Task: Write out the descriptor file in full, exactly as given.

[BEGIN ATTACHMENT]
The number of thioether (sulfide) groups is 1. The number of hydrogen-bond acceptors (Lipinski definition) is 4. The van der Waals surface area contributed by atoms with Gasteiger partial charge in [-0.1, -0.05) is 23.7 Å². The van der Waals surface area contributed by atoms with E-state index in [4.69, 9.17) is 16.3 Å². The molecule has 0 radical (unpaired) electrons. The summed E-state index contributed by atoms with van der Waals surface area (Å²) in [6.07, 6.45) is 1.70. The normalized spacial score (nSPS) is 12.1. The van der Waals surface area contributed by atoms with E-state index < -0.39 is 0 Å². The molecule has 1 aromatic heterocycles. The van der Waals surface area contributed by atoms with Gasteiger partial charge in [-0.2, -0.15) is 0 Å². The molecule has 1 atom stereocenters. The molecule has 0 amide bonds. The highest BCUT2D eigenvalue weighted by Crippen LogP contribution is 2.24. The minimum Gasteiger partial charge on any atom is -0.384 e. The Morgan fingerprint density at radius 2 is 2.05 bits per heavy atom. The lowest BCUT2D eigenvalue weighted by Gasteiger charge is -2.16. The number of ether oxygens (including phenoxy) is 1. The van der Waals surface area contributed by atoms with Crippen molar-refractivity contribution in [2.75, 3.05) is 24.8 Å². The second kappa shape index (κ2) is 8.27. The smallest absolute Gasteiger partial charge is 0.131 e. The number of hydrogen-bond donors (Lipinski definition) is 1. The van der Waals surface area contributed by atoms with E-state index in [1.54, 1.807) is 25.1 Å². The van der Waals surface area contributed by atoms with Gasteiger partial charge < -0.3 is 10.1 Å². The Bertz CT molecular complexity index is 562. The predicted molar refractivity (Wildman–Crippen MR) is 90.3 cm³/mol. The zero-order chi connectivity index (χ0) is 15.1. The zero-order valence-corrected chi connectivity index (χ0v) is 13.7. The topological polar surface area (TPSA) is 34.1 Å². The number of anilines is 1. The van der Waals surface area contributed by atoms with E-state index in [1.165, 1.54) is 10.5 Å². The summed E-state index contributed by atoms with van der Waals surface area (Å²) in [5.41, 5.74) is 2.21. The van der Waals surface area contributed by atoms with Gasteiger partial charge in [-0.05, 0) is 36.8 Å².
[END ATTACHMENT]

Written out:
The number of thioether (sulfide) groups is 1. The number of hydrogen-bond acceptors (Lipinski definition) is 4. The van der Waals surface area contributed by atoms with Gasteiger partial charge in [-0.1, -0.05) is 23.7 Å². The van der Waals surface area contributed by atoms with E-state index in [4.69, 9.17) is 16.3 Å². The molecule has 0 radical (unpaired) electrons. The summed E-state index contributed by atoms with van der Waals surface area (Å²) in [6.07, 6.45) is 1.70. The normalized spacial score (nSPS) is 12.1. The van der Waals surface area contributed by atoms with E-state index < -0.39 is 0 Å². The molecule has 1 aromatic heterocycles. The van der Waals surface area contributed by atoms with Gasteiger partial charge in [-0.2, -0.15) is 0 Å². The molecule has 1 atom stereocenters. The molecule has 0 amide bonds. The highest BCUT2D eigenvalue weighted by Crippen LogP contribution is 2.24. The minimum Gasteiger partial charge on any atom is -0.384 e. The Morgan fingerprint density at radius 2 is 2.05 bits per heavy atom. The lowest BCUT2D eigenvalue weighted by Gasteiger charge is -2.16. The number of ether oxygens (including phenoxy) is 1. The van der Waals surface area contributed by atoms with Crippen molar-refractivity contribution in [2.75, 3.05) is 24.8 Å². The second kappa shape index (κ2) is 8.27. The smallest absolute Gasteiger partial charge is 0.131 e. The number of hydrogen-bond donors (Lipinski definition) is 1. The van der Waals surface area contributed by atoms with E-state index in [1.54, 1.807) is 25.1 Å². The van der Waals surface area contributed by atoms with Gasteiger partial charge < -0.3 is 10.1 Å². The Bertz CT molecular complexity index is 562. The predicted molar refractivity (Wildman–Crippen MR) is 90.3 cm³/mol. The zero-order chi connectivity index (χ0) is 15.1. The zero-order valence-corrected chi connectivity index (χ0v) is 13.7. The topological polar surface area (TPSA) is 34.1 Å². The number of anilines is 1. The van der Waals surface area contributed by atoms with E-state index in [1.165, 1.54) is 10.5 Å². The summed E-state index contributed by atoms with van der Waals surface area (Å²) in [5.41, 5.74) is 2.21. The van der Waals surface area contributed by atoms with Gasteiger partial charge in [-0.05, 0) is 36.8 Å².